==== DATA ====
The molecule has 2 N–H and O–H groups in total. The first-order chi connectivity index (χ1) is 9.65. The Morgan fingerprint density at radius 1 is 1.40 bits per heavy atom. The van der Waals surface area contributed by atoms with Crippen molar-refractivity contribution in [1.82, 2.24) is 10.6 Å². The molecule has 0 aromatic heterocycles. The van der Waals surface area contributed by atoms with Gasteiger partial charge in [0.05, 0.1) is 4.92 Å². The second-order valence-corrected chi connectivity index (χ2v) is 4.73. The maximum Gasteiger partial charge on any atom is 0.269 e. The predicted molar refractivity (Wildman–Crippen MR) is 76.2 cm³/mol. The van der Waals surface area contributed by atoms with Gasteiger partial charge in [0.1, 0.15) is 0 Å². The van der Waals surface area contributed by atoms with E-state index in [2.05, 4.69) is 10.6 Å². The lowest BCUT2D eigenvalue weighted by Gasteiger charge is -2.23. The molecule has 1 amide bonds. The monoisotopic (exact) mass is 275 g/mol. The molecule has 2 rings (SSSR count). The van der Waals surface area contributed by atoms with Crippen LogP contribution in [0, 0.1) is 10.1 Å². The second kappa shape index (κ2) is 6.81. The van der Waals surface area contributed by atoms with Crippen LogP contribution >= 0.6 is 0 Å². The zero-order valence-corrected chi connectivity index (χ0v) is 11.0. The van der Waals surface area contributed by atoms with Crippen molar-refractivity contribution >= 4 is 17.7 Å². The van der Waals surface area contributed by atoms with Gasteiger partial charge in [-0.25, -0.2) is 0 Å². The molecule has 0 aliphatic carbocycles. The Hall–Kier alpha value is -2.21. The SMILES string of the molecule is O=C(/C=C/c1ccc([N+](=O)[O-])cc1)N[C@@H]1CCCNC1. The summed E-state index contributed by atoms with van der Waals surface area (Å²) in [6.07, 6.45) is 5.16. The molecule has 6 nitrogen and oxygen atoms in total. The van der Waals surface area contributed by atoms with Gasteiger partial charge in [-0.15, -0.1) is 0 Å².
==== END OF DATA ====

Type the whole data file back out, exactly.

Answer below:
The molecule has 2 N–H and O–H groups in total. The first-order chi connectivity index (χ1) is 9.65. The Morgan fingerprint density at radius 1 is 1.40 bits per heavy atom. The van der Waals surface area contributed by atoms with Crippen molar-refractivity contribution in [1.82, 2.24) is 10.6 Å². The molecule has 0 aromatic heterocycles. The van der Waals surface area contributed by atoms with Gasteiger partial charge in [0.05, 0.1) is 4.92 Å². The second-order valence-corrected chi connectivity index (χ2v) is 4.73. The maximum Gasteiger partial charge on any atom is 0.269 e. The predicted molar refractivity (Wildman–Crippen MR) is 76.2 cm³/mol. The van der Waals surface area contributed by atoms with Gasteiger partial charge in [0.1, 0.15) is 0 Å². The van der Waals surface area contributed by atoms with E-state index in [2.05, 4.69) is 10.6 Å². The lowest BCUT2D eigenvalue weighted by Gasteiger charge is -2.23. The molecule has 1 amide bonds. The monoisotopic (exact) mass is 275 g/mol. The molecule has 2 rings (SSSR count). The van der Waals surface area contributed by atoms with Crippen LogP contribution in [0, 0.1) is 10.1 Å². The second kappa shape index (κ2) is 6.81. The van der Waals surface area contributed by atoms with Crippen LogP contribution >= 0.6 is 0 Å². The zero-order valence-corrected chi connectivity index (χ0v) is 11.0. The van der Waals surface area contributed by atoms with Crippen molar-refractivity contribution >= 4 is 17.7 Å². The van der Waals surface area contributed by atoms with Gasteiger partial charge in [-0.25, -0.2) is 0 Å². The molecule has 0 aliphatic carbocycles. The Hall–Kier alpha value is -2.21. The SMILES string of the molecule is O=C(/C=C/c1ccc([N+](=O)[O-])cc1)N[C@@H]1CCCNC1. The summed E-state index contributed by atoms with van der Waals surface area (Å²) in [6.07, 6.45) is 5.16. The molecule has 6 nitrogen and oxygen atoms in total. The van der Waals surface area contributed by atoms with Gasteiger partial charge in [-0.15, -0.1) is 0 Å².